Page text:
Home to almost 6,000 species, the waters of Hong Kong boast a bountiful biodiversity that instantly contradicts stereotypical notions of the city as just a concrete jungle. Indeed, this number is even more impressive considering that it represents over 25% of China’s marine biodiversity in a territory that accounts for less than 0.03% of the country’s coastline.
A crucial component for the preservation of this richly diverse ecosystem are marine protected areas (MPAs). These are specially designated zones where human activities such as boat traffic, tourism and fishing are regulated or prohibited to varying degrees, allowing habitats the chance to recover and animal and plant populations to replenish and thrive.
Currently, Hong Kong has seven MPAs, six of which are moderately protected marine parks, the other being a fully protected marine reserve. In total, these comprise approximately 40.5km2, or less than 3%, of Hong Kong’s waters. And, while plans are in place to increase that figure to 5% by 2023, it still leaves the territory lagging way behind international standards, where 30% is the benchmark.
Moreover, though fishing is illegal in Hong Kong’s sole marine reserve, and recent legislation will prohibit commercial fishing in all but two of the marine parks by April 2022, there are question marks over whether these measures go far enough to safeguard Hong Kong’s biodiversity, as well as how strictly they are being enforced.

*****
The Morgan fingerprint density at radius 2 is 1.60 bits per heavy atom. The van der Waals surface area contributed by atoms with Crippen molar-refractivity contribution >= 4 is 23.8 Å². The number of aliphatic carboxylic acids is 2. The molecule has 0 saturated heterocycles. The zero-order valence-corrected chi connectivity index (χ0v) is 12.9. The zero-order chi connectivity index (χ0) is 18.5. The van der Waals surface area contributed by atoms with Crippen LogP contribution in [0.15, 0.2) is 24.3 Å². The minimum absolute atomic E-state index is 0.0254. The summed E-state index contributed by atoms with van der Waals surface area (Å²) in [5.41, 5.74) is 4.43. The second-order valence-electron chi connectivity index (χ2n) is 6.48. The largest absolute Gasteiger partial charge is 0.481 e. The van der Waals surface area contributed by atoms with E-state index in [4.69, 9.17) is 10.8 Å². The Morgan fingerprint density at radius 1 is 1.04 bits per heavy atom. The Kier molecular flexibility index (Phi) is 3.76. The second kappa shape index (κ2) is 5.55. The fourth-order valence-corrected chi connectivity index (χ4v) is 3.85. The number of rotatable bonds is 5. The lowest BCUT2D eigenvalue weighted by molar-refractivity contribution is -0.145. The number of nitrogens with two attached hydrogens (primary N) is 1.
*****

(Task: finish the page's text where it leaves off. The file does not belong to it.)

The Need for Protection
Dr Laurence McCook, Head of Oceans Conservation at WWF Hong Kong, describes MPAs as “absolutely vital” to marine conservation, and says the planning and management of MPAs is something that Hong Kong needs to improve. One of the key priorities, and one of WWF Hong Kong’s main focuses, is “the restoration of some types of habitat and ecosystems” after decades of overfishing and other damaging human activities. He also recommends a target of 30% of the HKSAR’s waters to be designated as MPAs by 2030, in line with global recommendations, and stresses the importance of ongoing monitoring and active policing, noting that, “The anecdotal evidence is that there’s a lot of illegal fishing at night in many areas.”
In addition to overfishing, other human activities such as coastal development, pollution and marine traffic also pose significant threats to Hong Kong’s marine ecosystem, and in particular the corals that can be found in several MPAs. “Corals are vulnerable to chemical pollutants, whether it’s nutrient or sediment pollution, or the more toxic forms of industrial waste,” says Dr McCook. “And they’re also just very physically vulnerable—if a boat or an anchor strikes a coral, you probably lose ten to a hundred years’ worth of growth—so they need really strong protection.” Since corals provide a home for many other species, the knock-on effect of coral loss is that those species will disappear along with their habitat.